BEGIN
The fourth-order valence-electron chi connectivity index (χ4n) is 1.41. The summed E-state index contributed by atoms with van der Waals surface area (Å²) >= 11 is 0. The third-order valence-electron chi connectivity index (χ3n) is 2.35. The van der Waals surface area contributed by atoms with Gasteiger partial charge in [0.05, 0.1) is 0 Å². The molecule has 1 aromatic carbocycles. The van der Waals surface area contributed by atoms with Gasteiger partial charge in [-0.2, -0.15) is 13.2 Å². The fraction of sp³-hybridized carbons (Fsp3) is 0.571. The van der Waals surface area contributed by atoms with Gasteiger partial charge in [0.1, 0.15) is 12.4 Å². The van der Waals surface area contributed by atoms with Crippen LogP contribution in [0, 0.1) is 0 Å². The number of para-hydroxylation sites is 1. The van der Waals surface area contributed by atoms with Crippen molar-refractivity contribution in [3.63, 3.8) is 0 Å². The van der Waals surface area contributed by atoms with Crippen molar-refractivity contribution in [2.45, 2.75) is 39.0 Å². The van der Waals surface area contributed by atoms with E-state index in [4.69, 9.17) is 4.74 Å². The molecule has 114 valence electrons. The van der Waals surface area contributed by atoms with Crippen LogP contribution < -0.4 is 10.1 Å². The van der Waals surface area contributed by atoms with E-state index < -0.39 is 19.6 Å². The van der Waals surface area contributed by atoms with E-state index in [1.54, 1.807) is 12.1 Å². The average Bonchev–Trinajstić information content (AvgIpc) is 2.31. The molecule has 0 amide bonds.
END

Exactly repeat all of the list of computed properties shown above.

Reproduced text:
The fourth-order valence-electron chi connectivity index (χ4n) is 1.41. The summed E-state index contributed by atoms with van der Waals surface area (Å²) >= 11 is 0. The third-order valence-electron chi connectivity index (χ3n) is 2.35. The van der Waals surface area contributed by atoms with Gasteiger partial charge in [0.05, 0.1) is 0 Å². The molecule has 1 aromatic carbocycles. The van der Waals surface area contributed by atoms with Gasteiger partial charge in [-0.2, -0.15) is 13.2 Å². The fraction of sp³-hybridized carbons (Fsp3) is 0.571. The van der Waals surface area contributed by atoms with Gasteiger partial charge in [0.1, 0.15) is 12.4 Å². The van der Waals surface area contributed by atoms with Crippen LogP contribution in [0, 0.1) is 0 Å². The number of para-hydroxylation sites is 1. The van der Waals surface area contributed by atoms with Crippen molar-refractivity contribution in [3.63, 3.8) is 0 Å². The van der Waals surface area contributed by atoms with Crippen molar-refractivity contribution in [2.45, 2.75) is 39.0 Å². The van der Waals surface area contributed by atoms with E-state index in [4.69, 9.17) is 4.74 Å². The molecule has 114 valence electrons. The van der Waals surface area contributed by atoms with Crippen LogP contribution < -0.4 is 10.1 Å². The van der Waals surface area contributed by atoms with E-state index < -0.39 is 19.6 Å². The van der Waals surface area contributed by atoms with E-state index in [1.54, 1.807) is 12.1 Å². The average Bonchev–Trinajstić information content (AvgIpc) is 2.31. The molecule has 0 amide bonds.